Cutting Through the Static
There are many definitions of static, none of them desirable in the context of installation and service activities – especially pertaining to electricity. Learn techniques to minimize potential damage and even danger from this source.
“Star Wars” made “The Force” something you always wanted with you. However, there is another type of force that technicians ought never to covet. It’s a force that has been around since the beginning of time and can wreak havoc with many of today’s low power electronic components, circuits and devices. Electrostatic charges create dangerous force fields that can result in what is known as an electrostatic discharge or ESD.
With the winter months approaching, the incidence of equipment damage from ESD will substantially increase due to reduced humidity in the air. We all become familiar with ESD as children after walking across a rug and touching things like a metal stud on a fireplace or a lamp frame and then got zapped by a blast of miniature lighting. While entertaining, this same type of ESD can result in damage to electronics or millions of dollars in property, and even death if careful attention is not paid.
Thus, this month we will look at how security dealers can save equipment, property and lives, and even make some extra revenue, from managing the effects of ESD.
Common Causes of ESD
One of the causes of ESD is static electricity. It is the act of tribocharging; the separation of electrical charges when material is brought together and then separated. A work-related example of this would be the pulling of tape from itself on a spool or walking across a rug or vinyl floor.
Another cause of ESD damage is through electrostatic induction. This happens when electrically charged items are placed near a conductive object that is isolated from ground. An example of this would come from items such as Styrofoam cups or plastic bags.
While the most popular form of ESD is the proverbial spark, many ESD-sensitive electronic components can be critically or fatally damaged with an electrical discharge of as little as 10V potential. This invisible event would not be felt or heard by a human.
Steps to Reduce Servicing Risks
Today’s alarm tech has many new technology tasks, including servicing a variety of computer equipment. Preventing ESD when servicing electronic equipment can be applied at several levels. It all depends on how thorough the technician wants to be in minimizing the risk of ESD damage.
Remember that the goal when handling and servicing electronic components is not to introduce a voltage potential, either from your body or neighboring insulative objects, to sensitive electronics and systems.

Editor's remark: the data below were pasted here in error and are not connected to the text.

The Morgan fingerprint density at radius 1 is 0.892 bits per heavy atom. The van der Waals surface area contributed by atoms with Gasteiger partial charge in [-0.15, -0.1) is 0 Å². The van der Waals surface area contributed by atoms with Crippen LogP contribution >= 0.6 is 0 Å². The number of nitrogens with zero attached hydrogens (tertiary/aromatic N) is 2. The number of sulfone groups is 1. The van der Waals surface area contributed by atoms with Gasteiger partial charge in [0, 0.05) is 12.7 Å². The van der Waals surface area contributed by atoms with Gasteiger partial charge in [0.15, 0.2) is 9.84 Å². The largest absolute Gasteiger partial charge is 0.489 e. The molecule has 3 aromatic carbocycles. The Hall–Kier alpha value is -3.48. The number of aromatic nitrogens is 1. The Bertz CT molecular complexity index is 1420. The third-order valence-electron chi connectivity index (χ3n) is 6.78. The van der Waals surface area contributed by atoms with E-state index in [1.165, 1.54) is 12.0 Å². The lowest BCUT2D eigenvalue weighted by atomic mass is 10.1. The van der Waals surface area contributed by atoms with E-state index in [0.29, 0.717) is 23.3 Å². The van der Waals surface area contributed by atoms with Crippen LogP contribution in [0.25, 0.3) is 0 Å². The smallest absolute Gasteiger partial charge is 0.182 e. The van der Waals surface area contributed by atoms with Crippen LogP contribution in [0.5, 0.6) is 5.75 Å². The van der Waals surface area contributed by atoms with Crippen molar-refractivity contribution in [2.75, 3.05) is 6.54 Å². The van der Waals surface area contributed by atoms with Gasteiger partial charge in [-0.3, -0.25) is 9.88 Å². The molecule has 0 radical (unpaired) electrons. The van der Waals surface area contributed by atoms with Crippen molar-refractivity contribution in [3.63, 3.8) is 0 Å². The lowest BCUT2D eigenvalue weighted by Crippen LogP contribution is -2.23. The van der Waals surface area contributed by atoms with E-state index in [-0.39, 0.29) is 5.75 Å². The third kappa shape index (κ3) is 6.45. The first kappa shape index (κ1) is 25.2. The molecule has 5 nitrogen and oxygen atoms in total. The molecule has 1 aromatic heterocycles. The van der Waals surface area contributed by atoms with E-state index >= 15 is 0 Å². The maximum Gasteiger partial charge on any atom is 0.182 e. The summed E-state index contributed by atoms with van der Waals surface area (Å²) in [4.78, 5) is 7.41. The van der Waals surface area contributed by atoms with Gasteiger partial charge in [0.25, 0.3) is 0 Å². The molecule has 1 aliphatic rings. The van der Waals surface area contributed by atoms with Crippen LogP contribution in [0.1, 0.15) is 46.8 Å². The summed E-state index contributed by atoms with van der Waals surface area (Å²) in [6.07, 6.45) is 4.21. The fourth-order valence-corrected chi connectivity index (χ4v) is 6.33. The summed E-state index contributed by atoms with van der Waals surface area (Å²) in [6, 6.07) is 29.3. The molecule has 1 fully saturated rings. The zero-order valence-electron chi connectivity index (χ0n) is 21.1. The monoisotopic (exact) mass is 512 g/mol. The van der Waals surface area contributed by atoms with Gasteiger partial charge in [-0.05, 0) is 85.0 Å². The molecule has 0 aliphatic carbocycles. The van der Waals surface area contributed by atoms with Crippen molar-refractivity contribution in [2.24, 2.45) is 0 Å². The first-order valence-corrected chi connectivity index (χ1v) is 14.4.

One simple technique to prevent ESD that most of us may have used through the years is making sure you touch the metal PC chassis before touching any sensitive areas, such as handling plug-in PC circuit boards. Is this correct? If your answer is yes, you are not completely right; there is more to this process that we often realize.
It is normal practice when changing out PC boards to remove the AC power by pulling the power cord. This helps avoid any accidental incidents with live power. However, by doing this you have also removed the electrical earth ground and the PC chassis is now floating; not a good source for discharging the electrostatic buildup in your body. It’s very important to find a good earth ground to touch before handling sensitive equipment.
A possible discharge source could be touching the AC outlet cover plate screw (assuming the earth ground is good on the AC outlet). You must also remember to discharge again any time you move, handle plastics or get up to walk around.
One very important ESD prevention tool in every experienced PC serviceman’s bag is an ESD wrist strap used for safely grounding yourself (see photo). Just remember that you must have a good earth ground to properly discharge before handling sensitive electronics. One handy little inexpensive device for this is the Qube ESD ground adapter plug from Prostat Corp. (prostatcorp.com). It allows you to easily plug your ESD wrist strap into the ground pin of an AC outlet.
Do you know if the AC outlet ground is good? How? Did you test it with your AC outlet tester? Don’t have one? Shame on you, you should have one for testing all your AC connections. A good source for a tester is Ideal’s E-Z outlet checker (idealindustries.com).
If you do a lot of field service assembly work on ESD-sensitive components, you may also want to look at an ESD pad that will allow you to create an ESD-safe work area. The pad plugs into the same neutrally charged bonded circuit. You may also want to consider a more professional configuration such as the Desco AC analyzer and wrist strap tester combo unit. It is competitively priced (see Tool Tip).
You can further minimize ESD risk by practicing some additional service tips. Make sure to keep circuit boards in closed ESD-protective bags until you are discharged and ready to insert or replace. Handle boards by the edge. Be careful with static-producing actions like removing tape from a spool, and inductive items like normal plastic bags and Styrofoam cups.
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